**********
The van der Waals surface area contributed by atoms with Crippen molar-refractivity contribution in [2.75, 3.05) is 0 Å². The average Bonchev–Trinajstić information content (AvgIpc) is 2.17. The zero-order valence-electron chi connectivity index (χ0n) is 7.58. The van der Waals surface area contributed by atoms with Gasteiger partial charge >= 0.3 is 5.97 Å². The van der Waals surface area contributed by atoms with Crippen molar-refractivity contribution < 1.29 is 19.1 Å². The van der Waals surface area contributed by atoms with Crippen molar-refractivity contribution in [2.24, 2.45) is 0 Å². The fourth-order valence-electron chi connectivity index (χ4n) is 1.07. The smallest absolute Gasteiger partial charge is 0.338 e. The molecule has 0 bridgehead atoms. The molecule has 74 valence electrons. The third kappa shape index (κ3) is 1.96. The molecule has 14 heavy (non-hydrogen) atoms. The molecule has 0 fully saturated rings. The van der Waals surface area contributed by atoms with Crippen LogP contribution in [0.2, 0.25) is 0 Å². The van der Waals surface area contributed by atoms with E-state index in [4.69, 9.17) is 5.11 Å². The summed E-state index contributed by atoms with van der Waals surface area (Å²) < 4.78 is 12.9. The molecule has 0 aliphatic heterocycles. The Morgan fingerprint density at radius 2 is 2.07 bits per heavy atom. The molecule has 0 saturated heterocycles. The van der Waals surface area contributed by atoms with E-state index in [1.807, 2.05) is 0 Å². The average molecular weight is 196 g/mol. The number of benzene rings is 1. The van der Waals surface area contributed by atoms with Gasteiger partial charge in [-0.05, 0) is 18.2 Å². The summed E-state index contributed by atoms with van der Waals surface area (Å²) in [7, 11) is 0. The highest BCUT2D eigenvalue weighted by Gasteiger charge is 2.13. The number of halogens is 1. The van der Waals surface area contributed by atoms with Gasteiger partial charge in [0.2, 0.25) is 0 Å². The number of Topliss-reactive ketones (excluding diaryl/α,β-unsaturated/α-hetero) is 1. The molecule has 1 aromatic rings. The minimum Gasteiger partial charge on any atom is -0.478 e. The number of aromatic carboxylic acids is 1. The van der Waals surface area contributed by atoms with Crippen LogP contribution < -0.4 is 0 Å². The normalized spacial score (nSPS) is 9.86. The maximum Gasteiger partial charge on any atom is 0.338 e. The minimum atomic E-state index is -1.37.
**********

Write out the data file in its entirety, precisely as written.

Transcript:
The van der Waals surface area contributed by atoms with Crippen molar-refractivity contribution in [2.75, 3.05) is 0 Å². The average Bonchev–Trinajstić information content (AvgIpc) is 2.17. The zero-order valence-electron chi connectivity index (χ0n) is 7.58. The van der Waals surface area contributed by atoms with Gasteiger partial charge >= 0.3 is 5.97 Å². The van der Waals surface area contributed by atoms with Crippen molar-refractivity contribution < 1.29 is 19.1 Å². The van der Waals surface area contributed by atoms with Crippen molar-refractivity contribution in [2.24, 2.45) is 0 Å². The fourth-order valence-electron chi connectivity index (χ4n) is 1.07. The smallest absolute Gasteiger partial charge is 0.338 e. The molecule has 0 bridgehead atoms. The molecule has 74 valence electrons. The third kappa shape index (κ3) is 1.96. The molecule has 14 heavy (non-hydrogen) atoms. The molecule has 0 fully saturated rings. The van der Waals surface area contributed by atoms with Crippen LogP contribution in [0.2, 0.25) is 0 Å². The van der Waals surface area contributed by atoms with E-state index in [4.69, 9.17) is 5.11 Å². The summed E-state index contributed by atoms with van der Waals surface area (Å²) < 4.78 is 12.9. The molecule has 0 aliphatic heterocycles. The Morgan fingerprint density at radius 2 is 2.07 bits per heavy atom. The molecule has 0 saturated heterocycles. The van der Waals surface area contributed by atoms with E-state index in [1.807, 2.05) is 0 Å². The average molecular weight is 196 g/mol. The number of benzene rings is 1. The van der Waals surface area contributed by atoms with Gasteiger partial charge in [-0.05, 0) is 18.2 Å². The summed E-state index contributed by atoms with van der Waals surface area (Å²) in [7, 11) is 0. The highest BCUT2D eigenvalue weighted by Gasteiger charge is 2.13. The number of halogens is 1. The van der Waals surface area contributed by atoms with Gasteiger partial charge in [0.2, 0.25) is 0 Å². The number of Topliss-reactive ketones (excluding diaryl/α,β-unsaturated/α-hetero) is 1. The molecule has 1 aromatic rings. The minimum Gasteiger partial charge on any atom is -0.478 e. The number of aromatic carboxylic acids is 1. The van der Waals surface area contributed by atoms with Crippen LogP contribution < -0.4 is 0 Å². The normalized spacial score (nSPS) is 9.86. The maximum Gasteiger partial charge on any atom is 0.338 e. The minimum atomic E-state index is -1.37.